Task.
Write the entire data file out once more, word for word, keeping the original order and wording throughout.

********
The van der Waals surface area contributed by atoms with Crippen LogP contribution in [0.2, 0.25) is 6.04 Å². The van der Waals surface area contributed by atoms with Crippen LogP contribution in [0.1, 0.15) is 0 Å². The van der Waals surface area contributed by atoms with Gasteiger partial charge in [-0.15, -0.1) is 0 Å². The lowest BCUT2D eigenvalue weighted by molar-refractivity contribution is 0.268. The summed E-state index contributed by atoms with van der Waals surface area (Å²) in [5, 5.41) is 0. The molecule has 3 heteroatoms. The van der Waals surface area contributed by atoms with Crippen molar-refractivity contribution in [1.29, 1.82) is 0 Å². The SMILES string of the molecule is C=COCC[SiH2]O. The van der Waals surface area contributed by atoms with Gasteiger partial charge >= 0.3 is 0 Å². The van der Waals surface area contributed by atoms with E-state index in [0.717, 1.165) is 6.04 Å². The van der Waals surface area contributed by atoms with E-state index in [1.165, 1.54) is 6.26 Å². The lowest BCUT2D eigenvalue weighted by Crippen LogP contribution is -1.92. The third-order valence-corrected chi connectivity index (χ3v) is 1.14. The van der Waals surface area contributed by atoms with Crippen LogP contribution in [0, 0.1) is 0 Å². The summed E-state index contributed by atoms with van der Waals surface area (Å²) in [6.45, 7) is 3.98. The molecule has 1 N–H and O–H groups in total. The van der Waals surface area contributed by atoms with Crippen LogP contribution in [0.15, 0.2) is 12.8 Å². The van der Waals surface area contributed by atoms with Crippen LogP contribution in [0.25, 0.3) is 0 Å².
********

The van der Waals surface area contributed by atoms with Crippen LogP contribution in [0.2, 0.25) is 6.04 Å². The van der Waals surface area contributed by atoms with Crippen LogP contribution in [0.1, 0.15) is 0 Å². The van der Waals surface area contributed by atoms with Gasteiger partial charge in [-0.15, -0.1) is 0 Å². The lowest BCUT2D eigenvalue weighted by molar-refractivity contribution is 0.268. The summed E-state index contributed by atoms with van der Waals surface area (Å²) in [5, 5.41) is 0. The molecule has 3 heteroatoms. The van der Waals surface area contributed by atoms with Crippen molar-refractivity contribution in [1.29, 1.82) is 0 Å². The SMILES string of the molecule is C=COCC[SiH2]O. The van der Waals surface area contributed by atoms with Gasteiger partial charge >= 0.3 is 0 Å². The van der Waals surface area contributed by atoms with E-state index in [0.717, 1.165) is 6.04 Å². The van der Waals surface area contributed by atoms with E-state index in [1.165, 1.54) is 6.26 Å². The lowest BCUT2D eigenvalue weighted by Crippen LogP contribution is -1.92. The third-order valence-corrected chi connectivity index (χ3v) is 1.14. The van der Waals surface area contributed by atoms with Crippen LogP contribution in [0, 0.1) is 0 Å². The summed E-state index contributed by atoms with van der Waals surface area (Å²) in [6.45, 7) is 3.98. The molecule has 1 N–H and O–H groups in total. The van der Waals surface area contributed by atoms with Crippen LogP contribution in [0.15, 0.2) is 12.8 Å². The van der Waals surface area contributed by atoms with Crippen LogP contribution in [0.25, 0.3) is 0 Å².